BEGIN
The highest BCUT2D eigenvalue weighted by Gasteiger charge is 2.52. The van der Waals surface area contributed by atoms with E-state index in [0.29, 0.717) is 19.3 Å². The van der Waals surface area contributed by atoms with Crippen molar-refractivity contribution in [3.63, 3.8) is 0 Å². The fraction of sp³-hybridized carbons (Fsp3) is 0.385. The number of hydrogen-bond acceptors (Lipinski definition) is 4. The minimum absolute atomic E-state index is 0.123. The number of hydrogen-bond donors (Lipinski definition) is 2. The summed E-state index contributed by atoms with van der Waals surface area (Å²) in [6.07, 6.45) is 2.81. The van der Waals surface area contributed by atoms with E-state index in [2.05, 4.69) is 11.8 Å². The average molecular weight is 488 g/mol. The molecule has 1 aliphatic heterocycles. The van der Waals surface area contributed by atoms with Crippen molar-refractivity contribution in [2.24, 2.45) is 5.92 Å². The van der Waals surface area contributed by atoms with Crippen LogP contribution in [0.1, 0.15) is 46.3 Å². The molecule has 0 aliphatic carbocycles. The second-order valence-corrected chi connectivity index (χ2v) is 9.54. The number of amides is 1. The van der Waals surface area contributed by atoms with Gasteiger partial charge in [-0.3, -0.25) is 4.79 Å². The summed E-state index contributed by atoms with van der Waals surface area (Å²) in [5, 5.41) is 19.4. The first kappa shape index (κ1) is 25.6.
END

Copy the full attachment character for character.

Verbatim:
The highest BCUT2D eigenvalue weighted by Gasteiger charge is 2.52. The van der Waals surface area contributed by atoms with E-state index in [0.29, 0.717) is 19.3 Å². The van der Waals surface area contributed by atoms with Crippen molar-refractivity contribution in [3.63, 3.8) is 0 Å². The fraction of sp³-hybridized carbons (Fsp3) is 0.385. The number of hydrogen-bond acceptors (Lipinski definition) is 4. The minimum absolute atomic E-state index is 0.123. The number of hydrogen-bond donors (Lipinski definition) is 2. The summed E-state index contributed by atoms with van der Waals surface area (Å²) in [6.07, 6.45) is 2.81. The van der Waals surface area contributed by atoms with E-state index in [2.05, 4.69) is 11.8 Å². The average molecular weight is 488 g/mol. The molecule has 1 aliphatic heterocycles. The van der Waals surface area contributed by atoms with Crippen molar-refractivity contribution in [2.24, 2.45) is 5.92 Å². The van der Waals surface area contributed by atoms with Crippen LogP contribution in [0.1, 0.15) is 46.3 Å². The molecule has 0 aliphatic carbocycles. The second-order valence-corrected chi connectivity index (χ2v) is 9.54. The number of amides is 1. The van der Waals surface area contributed by atoms with Gasteiger partial charge in [-0.3, -0.25) is 4.79 Å². The summed E-state index contributed by atoms with van der Waals surface area (Å²) in [5, 5.41) is 19.4. The first kappa shape index (κ1) is 25.6.